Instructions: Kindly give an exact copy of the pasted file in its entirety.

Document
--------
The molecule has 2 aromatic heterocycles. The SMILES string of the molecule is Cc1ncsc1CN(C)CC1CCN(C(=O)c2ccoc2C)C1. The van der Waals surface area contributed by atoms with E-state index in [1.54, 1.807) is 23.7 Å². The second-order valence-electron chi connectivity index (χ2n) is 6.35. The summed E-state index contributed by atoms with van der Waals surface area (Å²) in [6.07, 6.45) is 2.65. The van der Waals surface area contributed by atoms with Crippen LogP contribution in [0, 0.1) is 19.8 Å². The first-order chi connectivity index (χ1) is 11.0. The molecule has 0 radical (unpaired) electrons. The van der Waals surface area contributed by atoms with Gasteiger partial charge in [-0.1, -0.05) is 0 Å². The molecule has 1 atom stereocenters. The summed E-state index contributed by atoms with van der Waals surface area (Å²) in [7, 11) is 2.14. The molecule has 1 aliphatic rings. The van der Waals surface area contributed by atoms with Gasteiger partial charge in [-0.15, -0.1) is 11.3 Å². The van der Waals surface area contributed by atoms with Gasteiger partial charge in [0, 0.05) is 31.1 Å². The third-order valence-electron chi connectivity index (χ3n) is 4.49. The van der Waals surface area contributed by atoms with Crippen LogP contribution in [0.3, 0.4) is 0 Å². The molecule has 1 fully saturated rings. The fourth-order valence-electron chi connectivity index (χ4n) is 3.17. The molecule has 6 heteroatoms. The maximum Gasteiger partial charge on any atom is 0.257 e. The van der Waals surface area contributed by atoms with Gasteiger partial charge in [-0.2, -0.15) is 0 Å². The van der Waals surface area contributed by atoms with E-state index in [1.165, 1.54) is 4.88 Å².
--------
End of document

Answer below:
The molecule has 2 aromatic heterocycles. The SMILES string of the molecule is Cc1ncsc1CN(C)CC1CCN(C(=O)c2ccoc2C)C1. The van der Waals surface area contributed by atoms with E-state index in [1.54, 1.807) is 23.7 Å². The second-order valence-electron chi connectivity index (χ2n) is 6.35. The summed E-state index contributed by atoms with van der Waals surface area (Å²) in [6.07, 6.45) is 2.65. The van der Waals surface area contributed by atoms with Crippen LogP contribution in [0, 0.1) is 19.8 Å². The first-order chi connectivity index (χ1) is 11.0. The molecule has 0 radical (unpaired) electrons. The van der Waals surface area contributed by atoms with Gasteiger partial charge in [-0.1, -0.05) is 0 Å². The molecule has 1 atom stereocenters. The summed E-state index contributed by atoms with van der Waals surface area (Å²) in [7, 11) is 2.14. The molecule has 1 aliphatic rings. The van der Waals surface area contributed by atoms with Gasteiger partial charge in [-0.15, -0.1) is 11.3 Å². The van der Waals surface area contributed by atoms with Gasteiger partial charge in [0, 0.05) is 31.1 Å². The third-order valence-electron chi connectivity index (χ3n) is 4.49. The van der Waals surface area contributed by atoms with Crippen LogP contribution in [0.3, 0.4) is 0 Å². The molecule has 1 fully saturated rings. The fourth-order valence-electron chi connectivity index (χ4n) is 3.17. The molecule has 6 heteroatoms. The maximum Gasteiger partial charge on any atom is 0.257 e. The van der Waals surface area contributed by atoms with Gasteiger partial charge in [-0.2, -0.15) is 0 Å². The van der Waals surface area contributed by atoms with E-state index in [1.165, 1.54) is 4.88 Å².